Warning

 

Close

Confirm Action

Are you sure you wish to do this?

Confirm Cancel
Member Login

Site Notices
Posted: 9/29/2011 3:10:37 AM EST
Co-worker gave me an old grinder that's in good shape. I was thinking of maybe sandblasting it, but it looked like it might be galvanized and I didn't want to ruin the finish, or what's left of it. Any ideas for cleaning it up?

Link Posted: 9/29/2011 3:24:31 AM EST
[Last Edit: 9/29/2011 3:26:00 AM EST by Badlatitude]
Hot soapy water and a sponge. Maybe a brillo pad to clean the bad spots? Ive never seen one rust like that.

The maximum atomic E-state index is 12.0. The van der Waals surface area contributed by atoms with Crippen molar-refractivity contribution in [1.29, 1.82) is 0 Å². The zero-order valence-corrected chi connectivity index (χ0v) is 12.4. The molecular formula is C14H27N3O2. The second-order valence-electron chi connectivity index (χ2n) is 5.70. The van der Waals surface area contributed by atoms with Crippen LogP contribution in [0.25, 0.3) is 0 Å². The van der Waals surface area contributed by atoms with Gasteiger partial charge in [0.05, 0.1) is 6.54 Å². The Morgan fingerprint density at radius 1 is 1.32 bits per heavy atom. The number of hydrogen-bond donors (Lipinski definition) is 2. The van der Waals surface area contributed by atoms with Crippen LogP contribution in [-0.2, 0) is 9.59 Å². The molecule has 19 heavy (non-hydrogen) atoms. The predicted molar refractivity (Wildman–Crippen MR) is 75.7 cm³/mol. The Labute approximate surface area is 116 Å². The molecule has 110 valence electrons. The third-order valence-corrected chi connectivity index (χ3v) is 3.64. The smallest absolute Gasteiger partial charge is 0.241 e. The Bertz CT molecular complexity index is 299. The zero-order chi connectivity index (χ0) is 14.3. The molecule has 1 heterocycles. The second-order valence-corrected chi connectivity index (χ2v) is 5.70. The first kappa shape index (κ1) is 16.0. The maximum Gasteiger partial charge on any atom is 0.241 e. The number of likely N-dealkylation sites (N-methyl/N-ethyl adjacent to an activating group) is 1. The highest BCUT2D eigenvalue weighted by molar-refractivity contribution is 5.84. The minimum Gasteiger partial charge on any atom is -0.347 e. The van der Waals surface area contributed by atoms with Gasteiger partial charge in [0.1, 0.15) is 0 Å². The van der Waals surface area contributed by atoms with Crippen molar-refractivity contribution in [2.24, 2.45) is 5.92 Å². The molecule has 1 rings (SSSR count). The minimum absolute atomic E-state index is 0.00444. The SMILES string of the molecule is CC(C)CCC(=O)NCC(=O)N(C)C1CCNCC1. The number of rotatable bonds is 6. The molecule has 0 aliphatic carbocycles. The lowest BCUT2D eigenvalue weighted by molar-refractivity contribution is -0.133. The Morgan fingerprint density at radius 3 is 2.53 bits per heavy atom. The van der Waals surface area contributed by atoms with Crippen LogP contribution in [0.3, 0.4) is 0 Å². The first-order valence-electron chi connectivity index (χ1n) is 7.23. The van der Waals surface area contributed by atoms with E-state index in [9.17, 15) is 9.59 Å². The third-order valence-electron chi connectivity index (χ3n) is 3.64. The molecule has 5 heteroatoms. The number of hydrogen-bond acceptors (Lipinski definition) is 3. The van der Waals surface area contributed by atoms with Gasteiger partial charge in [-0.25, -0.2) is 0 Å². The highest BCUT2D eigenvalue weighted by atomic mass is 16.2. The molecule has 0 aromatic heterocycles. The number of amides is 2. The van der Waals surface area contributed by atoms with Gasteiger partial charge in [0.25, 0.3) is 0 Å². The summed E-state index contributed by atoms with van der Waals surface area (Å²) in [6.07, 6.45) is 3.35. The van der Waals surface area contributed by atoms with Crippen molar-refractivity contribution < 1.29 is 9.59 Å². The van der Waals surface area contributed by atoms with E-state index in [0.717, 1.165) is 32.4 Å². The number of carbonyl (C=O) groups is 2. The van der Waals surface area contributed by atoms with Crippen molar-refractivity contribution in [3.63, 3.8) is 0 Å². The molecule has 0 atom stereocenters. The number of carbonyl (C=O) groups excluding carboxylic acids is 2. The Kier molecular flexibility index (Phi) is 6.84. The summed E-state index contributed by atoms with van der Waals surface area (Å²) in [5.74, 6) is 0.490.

It almost looks like its been sitting outside for some time.
Link Posted: 9/29/2011 3:58:06 AM EST
I am a big fan of Naval Jelly and a tooth brush. Then, hot soapy water
Link Posted: 9/29/2011 4:03:27 AM EST
After soap and water washing, lube with vegetable oil. Wash again .
Link Posted: 9/29/2011 4:12:26 AM EST
[Last Edit: 9/29/2011 4:13:40 AM EST by red_on_black]
I know it's a meat grinder, but you could try to run some grain through it. The bran, husk, and any residual chaff might help loosen and clean-out some of the rust in the bore and on the screw.

ETA: Also, you may be missing a cutter. Mine has a cross-shaped cutter that is pressed forward against the grinder plate by the screw.
Link Posted: 9/29/2011 5:37:21 AM EST
[Last Edit: 9/29/2011 5:38:49 AM EST by tommygun2000]
It wasn't galvanized, it was most likely tinned.

Have it bead blasted and replated with tin.
Link Posted: 9/29/2011 7:35:26 AM EST
[Last Edit: 9/29/2011 7:39:03 AM EST by douglasmorris99]